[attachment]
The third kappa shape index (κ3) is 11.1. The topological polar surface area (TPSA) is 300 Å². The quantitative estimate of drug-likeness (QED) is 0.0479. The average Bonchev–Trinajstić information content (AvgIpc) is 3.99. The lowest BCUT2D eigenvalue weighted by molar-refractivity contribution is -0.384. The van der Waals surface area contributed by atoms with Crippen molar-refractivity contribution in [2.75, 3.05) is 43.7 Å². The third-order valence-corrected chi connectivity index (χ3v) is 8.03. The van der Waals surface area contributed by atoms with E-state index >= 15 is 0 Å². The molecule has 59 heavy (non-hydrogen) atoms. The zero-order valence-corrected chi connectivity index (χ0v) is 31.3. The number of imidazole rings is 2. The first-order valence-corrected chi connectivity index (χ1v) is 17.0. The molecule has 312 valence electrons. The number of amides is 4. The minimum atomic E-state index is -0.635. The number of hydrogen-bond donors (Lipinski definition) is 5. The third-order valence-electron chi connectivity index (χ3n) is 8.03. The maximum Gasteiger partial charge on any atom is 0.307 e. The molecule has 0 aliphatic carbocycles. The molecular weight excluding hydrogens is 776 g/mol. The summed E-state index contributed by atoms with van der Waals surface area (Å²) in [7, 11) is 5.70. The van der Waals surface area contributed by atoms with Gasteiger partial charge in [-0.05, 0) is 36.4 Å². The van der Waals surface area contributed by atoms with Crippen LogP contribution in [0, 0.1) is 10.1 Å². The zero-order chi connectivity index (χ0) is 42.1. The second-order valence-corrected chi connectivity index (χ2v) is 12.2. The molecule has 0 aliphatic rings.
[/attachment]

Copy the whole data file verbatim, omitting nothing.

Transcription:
The third kappa shape index (κ3) is 11.1. The topological polar surface area (TPSA) is 300 Å². The quantitative estimate of drug-likeness (QED) is 0.0479. The average Bonchev–Trinajstić information content (AvgIpc) is 3.99. The lowest BCUT2D eigenvalue weighted by molar-refractivity contribution is -0.384. The van der Waals surface area contributed by atoms with Crippen molar-refractivity contribution in [2.75, 3.05) is 43.7 Å². The third-order valence-corrected chi connectivity index (χ3v) is 8.03. The van der Waals surface area contributed by atoms with E-state index >= 15 is 0 Å². The molecule has 59 heavy (non-hydrogen) atoms. The zero-order valence-corrected chi connectivity index (χ0v) is 31.3. The number of imidazole rings is 2. The first-order valence-corrected chi connectivity index (χ1v) is 17.0. The molecule has 312 valence electrons. The number of amides is 4. The minimum atomic E-state index is -0.635. The number of hydrogen-bond donors (Lipinski definition) is 5. The third-order valence-electron chi connectivity index (χ3n) is 8.03. The maximum Gasteiger partial charge on any atom is 0.307 e. The molecule has 0 aliphatic carbocycles. The molecular weight excluding hydrogens is 776 g/mol. The summed E-state index contributed by atoms with van der Waals surface area (Å²) in [7, 11) is 5.70. The van der Waals surface area contributed by atoms with Gasteiger partial charge in [-0.05, 0) is 36.4 Å². The van der Waals surface area contributed by atoms with Crippen LogP contribution in [0, 0.1) is 10.1 Å². The zero-order chi connectivity index (χ0) is 42.1. The second-order valence-corrected chi connectivity index (χ2v) is 12.2. The molecule has 0 aliphatic rings.